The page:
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  • LylaJean
    http://enews.findlaw.com/International/s/19991008/indiagandhi.html -- www.cjjohns.com
    Message 1 of 205 , Oct 8 5:11 AM
    • Christina Johns
      FindLaw Legal News http://news.findlaw.com Tuesday, July 2, 2002 Federal Death Penalty Struck Down By DEVLIN BARRETT Associated Press Writer NEW YORK (AP) - A
      Message 205 of 205 , Jul 3, 2002
        FindLaw Legal News
        FindLaw.com for Legal Professionals
        Tuesday, July 2, 2002     

        Federal Death Penalty Struck Down

        By DEVLIN BARRETT Associated Press Writer

        NEW YORK (AP) - A judge has declared that the federal death penalty is equivalent to the "state-sponsored murder" of innocents - fueling the growing debate about the use of capital punishment.

        U.S. District Judge Jed Rakoff found the federal death penalty unconstitutional, ruling too many innocent people have been executed before they could be exonerated.

        Rakoff decided the current law "denies due process and, indeed, is tantamount to foreseeable, state-sponsored murder of innocent human beings."

        Rakoff is the first federal judge to declare the 1994 Death Penalty Act unconstitutional, said Lee Ginsberg, lawyer for the defendant whose case led to the decision.

        The ruling will not affect individual states' death penalty statutes. Thirty-eight states allow capital punishment, although some have not executed anyone for many years. The governors of Illinois and Maryland have placed moratoriums on executions in their states.

        Ginsberg said the Rakoff decision was further proof the federal judiciary, including the Supreme Court, has begun to seriously question the wisdom of the death penalty.

        "I think there is a subtle shift taking place over the past few years," said Ginsberg. "Some of the more conservative judges are beginning to have serious doubts."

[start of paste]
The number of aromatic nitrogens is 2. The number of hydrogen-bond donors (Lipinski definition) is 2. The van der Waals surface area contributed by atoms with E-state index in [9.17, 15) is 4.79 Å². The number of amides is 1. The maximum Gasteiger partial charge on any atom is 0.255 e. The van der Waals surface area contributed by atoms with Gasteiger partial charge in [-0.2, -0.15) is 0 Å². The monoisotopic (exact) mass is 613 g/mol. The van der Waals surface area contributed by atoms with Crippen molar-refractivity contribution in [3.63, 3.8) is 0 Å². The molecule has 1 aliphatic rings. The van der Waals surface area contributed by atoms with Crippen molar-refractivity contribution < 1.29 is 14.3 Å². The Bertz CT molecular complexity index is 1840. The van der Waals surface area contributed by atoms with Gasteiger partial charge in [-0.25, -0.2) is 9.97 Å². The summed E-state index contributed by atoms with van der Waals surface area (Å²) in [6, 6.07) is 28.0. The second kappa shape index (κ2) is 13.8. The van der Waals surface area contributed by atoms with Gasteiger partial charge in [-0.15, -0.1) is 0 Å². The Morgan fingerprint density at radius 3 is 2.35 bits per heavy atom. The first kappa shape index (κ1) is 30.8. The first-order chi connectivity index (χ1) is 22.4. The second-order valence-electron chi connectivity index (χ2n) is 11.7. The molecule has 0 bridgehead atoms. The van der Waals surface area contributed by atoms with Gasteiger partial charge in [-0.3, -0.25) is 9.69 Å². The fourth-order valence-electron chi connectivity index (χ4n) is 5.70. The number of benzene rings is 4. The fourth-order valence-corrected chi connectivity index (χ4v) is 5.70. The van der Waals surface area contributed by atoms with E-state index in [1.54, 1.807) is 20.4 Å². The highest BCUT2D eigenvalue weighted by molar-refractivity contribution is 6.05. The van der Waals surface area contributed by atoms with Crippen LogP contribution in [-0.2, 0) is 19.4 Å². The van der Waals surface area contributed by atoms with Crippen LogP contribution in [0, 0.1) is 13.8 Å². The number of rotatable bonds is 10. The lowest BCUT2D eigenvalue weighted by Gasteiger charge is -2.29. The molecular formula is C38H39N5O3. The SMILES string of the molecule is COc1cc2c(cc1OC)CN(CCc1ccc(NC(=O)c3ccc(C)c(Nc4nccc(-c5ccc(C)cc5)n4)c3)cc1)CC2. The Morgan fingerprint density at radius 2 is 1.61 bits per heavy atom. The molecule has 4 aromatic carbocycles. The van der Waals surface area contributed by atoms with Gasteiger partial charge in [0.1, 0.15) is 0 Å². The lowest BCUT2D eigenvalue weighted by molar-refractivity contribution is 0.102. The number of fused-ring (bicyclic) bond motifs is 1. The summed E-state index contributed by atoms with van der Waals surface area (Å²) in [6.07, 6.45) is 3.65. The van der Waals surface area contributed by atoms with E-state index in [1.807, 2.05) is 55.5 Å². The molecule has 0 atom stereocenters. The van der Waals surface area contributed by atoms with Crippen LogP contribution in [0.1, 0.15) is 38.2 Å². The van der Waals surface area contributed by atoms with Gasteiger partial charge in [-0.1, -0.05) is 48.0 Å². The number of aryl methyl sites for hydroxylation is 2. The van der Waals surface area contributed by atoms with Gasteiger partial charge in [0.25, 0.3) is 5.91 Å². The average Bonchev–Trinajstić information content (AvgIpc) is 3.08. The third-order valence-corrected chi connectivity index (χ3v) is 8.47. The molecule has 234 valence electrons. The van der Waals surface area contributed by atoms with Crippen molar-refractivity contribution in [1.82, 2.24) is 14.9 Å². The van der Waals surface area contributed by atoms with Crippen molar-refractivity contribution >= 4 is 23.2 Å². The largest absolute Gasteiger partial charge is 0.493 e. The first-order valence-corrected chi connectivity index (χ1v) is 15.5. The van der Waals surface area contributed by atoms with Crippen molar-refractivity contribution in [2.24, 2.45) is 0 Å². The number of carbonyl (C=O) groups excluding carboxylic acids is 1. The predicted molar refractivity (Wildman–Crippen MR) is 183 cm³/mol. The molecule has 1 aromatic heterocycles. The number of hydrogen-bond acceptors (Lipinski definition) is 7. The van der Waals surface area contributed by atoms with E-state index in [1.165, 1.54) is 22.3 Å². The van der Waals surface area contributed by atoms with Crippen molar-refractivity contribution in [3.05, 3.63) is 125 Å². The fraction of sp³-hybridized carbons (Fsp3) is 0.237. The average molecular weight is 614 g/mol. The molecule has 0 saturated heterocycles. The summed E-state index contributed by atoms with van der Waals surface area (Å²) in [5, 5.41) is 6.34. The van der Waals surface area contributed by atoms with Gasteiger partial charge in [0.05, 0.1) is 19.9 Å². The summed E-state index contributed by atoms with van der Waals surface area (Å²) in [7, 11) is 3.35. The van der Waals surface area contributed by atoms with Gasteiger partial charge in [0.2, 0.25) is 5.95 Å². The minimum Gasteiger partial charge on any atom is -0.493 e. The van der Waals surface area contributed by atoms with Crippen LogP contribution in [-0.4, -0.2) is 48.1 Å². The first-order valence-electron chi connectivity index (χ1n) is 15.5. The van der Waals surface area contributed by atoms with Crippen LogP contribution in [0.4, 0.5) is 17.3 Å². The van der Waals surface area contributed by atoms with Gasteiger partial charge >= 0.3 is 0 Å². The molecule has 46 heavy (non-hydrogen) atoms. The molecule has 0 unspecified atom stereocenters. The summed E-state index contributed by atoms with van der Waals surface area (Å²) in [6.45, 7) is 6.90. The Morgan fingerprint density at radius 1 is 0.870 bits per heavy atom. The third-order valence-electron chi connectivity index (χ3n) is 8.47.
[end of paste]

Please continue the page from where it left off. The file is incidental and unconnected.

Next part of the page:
The government was expected to appeal Monday's ruling.

        Rakoff said in his 28-page ruling that the 1994 law violated the due process rights of defendants. Prosecutors argued the Supreme Court already has concluded that the Constitution's due process safeguards do not guarantee perfect or infallible outcomes.

        The judge found that the best available evidence indicates that, "on the one hand, innocent people are sentenced to death with materially greater frequency than was previously supposed and that, on the other hand, convincing proof of their innocence often does not emerge until long after their convictions."

        He said he based his findings on studies of state death penalty cases, because the number of federal death sentences - 31 - was too small to draw any conclusions. The judge did not cite specific cases.

        Only two people, Oklahoma City bomber Timothy McVeigh and drug killer Juan Garza, have been executed under the federal law. Of the remaining 29, five were reversed. The government said none of the 31 defendants was later found to be innocent.

        Prosecutors had argued that federal death row inmates had greater legal protections than state court defendants, but the judge found the opposite was true because the rules of evidence in federal court are more favorable to law enforcement.

        "There is no good reason to believe the federal system will be any more successful at avoiding mistaken impositions of the death penalty than the error-prone state systems already exposed," Rakoff wrote.

        Justice Department spokeswoman Barbara Comstock criticized the ruling.

        "The determination of how to punish criminal activity within the limits of the Constitution is a matter entrusted to the democratically elected legislature, not to the federal judiciary," she said.

        One death penalty advocacy group quickly attacked the decision.

        "The premises he used were false, therefore his conclusions were false," said Dudley Sharp of Justice For All. "It is astounding that he would make judgments based on those studies ... which have so many errors and inaccuracies in them."

        Lawyer Gerald Shargel, who has represented clients in capital trial, hailed Rakoff's ruling as "enormously bold but obviously correct."

        "We've learned that with disturbing frequency innocent people have faced execution," Shargel said.

        Rakoff's ruling came during pretrial arguments in the case of Alan Quinones and Diego Rodriguez, alleged partners in a heroin ring. They are accused of torturing and killing informant Edwin Santiago in 1999.

        Rakoff had indicated in April that he was considering the decision, and had given prosecutors one last chance to persuade him otherwise.

        Prosecutors urged the judge to resist ruling on the issue until after the scheduled Sept. 2 trial of Quinones and Rodriguez.

        "I think there is a subtle shift taking place over the past few years," said Ginsberg. "Some of the more conservative judges are beginning to have serious doubts."


        On the Net:

        Rakoff's opinion: http://www.nysd.uscourts.gov/rulings/quinones.pdf

        2002-07-02     06:32:17 GMT

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